The worst? It slows to a snail's pace in the middle, making its two-and-a half-hour running time feel even longer. Although director Chris Columbus again tries to include every incident and character found in J.K. Rowling's book, his near-slavish commitment to re-creating the novel's mass appeal keeps any genuine movie magic at bay. Daniel Radcliffe returns as Harry, and Rupert Grint and Emma Watson are back as his boon companions Ron and Hermoine. New at Hogwarts this term is Gilderoy Lockhart, a foppish instructor brought to riotous life by Kenneth Branagh. But the true Potter fan will be on the edge of his or her seat waiting for the mystery to kick in, watching breathlessly as Harry, Ron and Hermoine find the Chamber of Secrets and try to defeat the monster within. ****
"The Santa Clause 2" Multiple screenwriters and elaborate North Pole sets can't duplicate the charm of the original in this wildly uneven, often disappointing sequel to the 1994 hit (rated PG). For long stretches, "The Santa Clause 2" is a laugh-free, fidget-inducing zone. There are a few good chuckles, but not enough to delight tots. Kids 6 and older will perhaps follow the characters and wait for the laughs, even getting the more sophisticated humor. Rated G, "The Santa Clause 2" is tame: Mother Nature warns Santa she's feeling "pre-El Nino." Comet has gas. There's a warp-speed reindeer chase. Scott (Tim Allen) still loves his accidental job as Santa Claus. Elfin hammers are pounding at the North Pole as Christmas nears when he learns that the small print in his contract says he must find a Mrs. Claus or be de-Santafied. Leaving a life-size Toy Santa to keep order (in a clever bit, Toy Santa becomes a by-the-book fascist), Scott puts on street clothes and heads home. His son (Eric Lloyd) has discipline problems at school, and when Scott meets the principal (Elizabeth Mitchell), he's smitten. Kids will like it better when he meets the Tooth Fairy (Art LaFleur). **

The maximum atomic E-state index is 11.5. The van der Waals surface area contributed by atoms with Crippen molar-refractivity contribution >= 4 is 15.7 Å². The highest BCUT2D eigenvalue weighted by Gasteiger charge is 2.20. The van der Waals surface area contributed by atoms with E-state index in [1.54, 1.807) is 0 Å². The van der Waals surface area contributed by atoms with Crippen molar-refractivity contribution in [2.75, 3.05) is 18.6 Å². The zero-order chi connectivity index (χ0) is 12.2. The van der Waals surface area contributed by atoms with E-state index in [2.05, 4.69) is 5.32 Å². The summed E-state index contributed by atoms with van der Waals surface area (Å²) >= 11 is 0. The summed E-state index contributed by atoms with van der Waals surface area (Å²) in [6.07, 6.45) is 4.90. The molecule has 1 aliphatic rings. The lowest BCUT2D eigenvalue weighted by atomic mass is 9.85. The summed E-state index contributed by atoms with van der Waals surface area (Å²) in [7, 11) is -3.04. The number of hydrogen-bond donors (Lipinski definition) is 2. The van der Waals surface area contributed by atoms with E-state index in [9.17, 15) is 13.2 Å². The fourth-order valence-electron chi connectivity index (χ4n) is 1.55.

"Jackass: The Movie" Yes, I've cried wolf before, but "Jackass: The Movie" really is the end of civilization. An expanded version of an MTV reality show, it features guys acting like drunken frat rats and trying dangerous, stupid stunts. It was the No. 1 movie last week, so clearly some find the "Jackass" brand of anarchy and public lewdness entertaining. Teen boys are a likely audience, despite the R rating. While destroying property and risking life and limb (the movie warns us not to try the stunts at home), the "Jackass" guys, led by Johnny Knoxville, often expose their behinds and/or their privates, vomit, relieve themselves in public and guffaw at their wit. Some of the pranks are funny. Most are dumb, gross or vile. There's also profanity. *
"8 Mile" While this won't make a hip-hoppin' believer out of you, it will make you rethink your media-hyped thoughts about its star, Marshall Mathers, aka Eminem. Quasi-autobiographical, "8 Mile" introduces us to Jimmy (Eminem), a gifted Detroit rapper with a temper, a dreary job, a dissolute mom (Kim Basinger) and an adoring little sis (Chloe Greenfield). As with most rags-to-riches tales, Jimmy wants to compete in the local weekly "battle" of amateur rappers, but he's uneasy about trying to rap for an African-American audience. His pal, Future (Mekhi Phifer), who emcees the event, and his other black friends urge him to try. He, of course, chokes the first time out. Although much of "8 Mile" approaches cliche, director Curtis Hanson ("L.A. Confidential") fills the movie with genuine grit and emotion. He also gets an amazingly controlled and full-bodied performance from Eminem. Who knew such a thing was possible? ****
Style Weekly's mission is to provide smart, witty and tenacious coverage of Richmond. Our editorial team strives to reveal Richmond's true identity through unflinching journalism, incisive writing, thoughtful criticism, arresting photography and sophisticated presentation.
We make sense of the news; pursue those in power; explore the city's arts and culture; open windows on provocative ideas; and help readers know Richmond through its people. We give readers the information to make intelligent decisions.